Russia's Su-57 Felon Fighter Might Not Be a Stealth Fighter Afterall

Su-75 Checkmate and Su-57
July 10, 2024 Topic: Security Region: Europe Blog Brand: The Buzz Tags: F-22F-35Su-57Su-57 FelonMilitaryDefense

Russia's Su-57 Felon Fighter Might Not Be a Stealth Fighter Afterall

Despite Russia's claims, Western aviation experts argue that the Su-57 Felon is more hype than substance. The aircraft, which first flew in 2010 but only entered service in 2020, has faced numerous developmental challenges, including issues with its airframe.

 

Summary and Key Points: Despite Russia's claims, Western aviation experts argue that the Su-57 Felon is more hype than substance. The aircraft, which first flew in 2010 but only entered service in 2020, has faced numerous developmental challenges, including issues with its airframe.

-Experts suggest that its stealth capabilities are overstated, with a radar cross-section much larger than the F-35. The Su-57's limited production and use primarily within Russian airspace during the Ukraine conflict highlight its deficiencies.

 

-Ultimately, the Su-57 is considered more of an advanced fourth-generation fighter rather than a true fifth-generation aircraft.

Sukhoi Su-57 – Pushing the Limits or Just All Hype? A short video from Russian aviation manufacturer Sukhoi has been shared on social media back in March of last year.

Su-57

Essentially a "sizzle reel" for its Su-57 (NATO reporting name "Felon"), the video highlights how the aircraft is pushing the limits of aviation design. 

The fifth-generation fighter has long been touted by Russian officials for its "advanced" stealth technology that makes broad use of composite materials.

As previously reported, the Kremlin has further claimed the Su-57 can reach a supersonic cruising speed while destroying all types of air, ground, and naval targets.

Su-57: All Hype?

Even as Russia continues to tout the aircraft, Western aviation experts have suggested the Su-57 is all hype – and that Moscow lacks the manufacturing capabilities even to produce the aircraft in significant numbers.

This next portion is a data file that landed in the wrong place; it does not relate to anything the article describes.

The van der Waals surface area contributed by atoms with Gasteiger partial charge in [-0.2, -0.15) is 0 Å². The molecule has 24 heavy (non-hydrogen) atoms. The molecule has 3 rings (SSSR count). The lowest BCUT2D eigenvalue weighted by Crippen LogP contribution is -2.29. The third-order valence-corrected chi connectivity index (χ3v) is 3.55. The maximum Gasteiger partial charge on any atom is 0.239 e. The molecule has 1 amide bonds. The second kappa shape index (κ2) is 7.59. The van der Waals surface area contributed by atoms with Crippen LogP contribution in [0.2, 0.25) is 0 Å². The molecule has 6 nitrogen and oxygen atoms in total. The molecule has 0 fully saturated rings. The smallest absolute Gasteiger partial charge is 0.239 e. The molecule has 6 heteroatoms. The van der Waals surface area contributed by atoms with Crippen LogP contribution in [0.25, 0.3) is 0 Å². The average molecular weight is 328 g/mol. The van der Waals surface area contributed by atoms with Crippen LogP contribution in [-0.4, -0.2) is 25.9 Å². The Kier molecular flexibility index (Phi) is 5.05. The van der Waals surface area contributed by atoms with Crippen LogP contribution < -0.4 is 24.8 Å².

That is noted by the fact that the Su-57 first flew in January 2010 but didn't enter service until December 2020. 

A decade can be an eternity for "advanced" military platforms – a fact that explains why the United States Air Force is already seeking to phase out its first fifth-generation air superiority fighter, the Lockheed Martin F-22 Raptor.

F-22

Time won't be kind to the Su-57, even if it was as advanced as Russian experts may have claimed. In fact, the Su-57 shouldn't be noted for its capabilities but rather for its troubled development program.

Problems were reportedly revealed with its initial airframe, which required a redesign of the prototypes.

What Stealth?

Aviation expert Chris Bolton even noted on social media last year, "Russia's Su-57 'stealth' fighter has a radar cross-section comparable to clean F/A-18 Super Hornet, and around a thousand times bigger than F-35.

Russia's fleet of Felons consists of 12 hand-made prototypes with varying degrees of finish and just two production jets…"

Other experts have also questioned whether the Felon should truly be described as a stealth aircraft and suggested in a head-to-head fight, the Su-57 would be hopelessly outclassed when going up against the Lockheed Martin F-35. The Russian fighter has a design that is much closer to an advanced fourth-generation fighter than a true fifth-generation aircraft. 

It may be less detectable than an F-15 Eagle or F-16 Fighting Falcon, but the Su-57 simply has a poor cross-section compared to its main fifth-generation rivals.

Not Used in Ukraine

Those facts explain why the Kremlin hasn't deployed it over the skies of Ukraine.

Instead, at least according to most reports, its combat role has been primarily to fire weapons from within the safety of Russian airspace.

Clearly, Russian officials don't believe its stealth is good enough to send over enemy territory.

Moving past those issues, the other factor remains the numbers. Russia simply can't reach serial production and has built fewer than two dozen.

Su-57

Even if it were to live up to the hype, there aren't enough Felons to make it the game-changer Moscow has claimed to be.

Simply put, the United States likely would have canceled the project several times over, but the Kremlin has seemingly dug such a deep hole its only choice now is to keep going and hope to come out on the other end.

Author Experience and Expertise

 Peter Suciu is a Michigan-based writer. He has contributed to more than four dozen magazines, newspapers, and websites with over 3,200 published pieces over a twenty-year career in journalism. He regularly writes about military hardware, firearms history, cybersecurity, politics, and international affairs. Peter is also a Contributing Writer for Forbes and Clearance Jobs. You can follow him on Twitter: @PeterSuciu.

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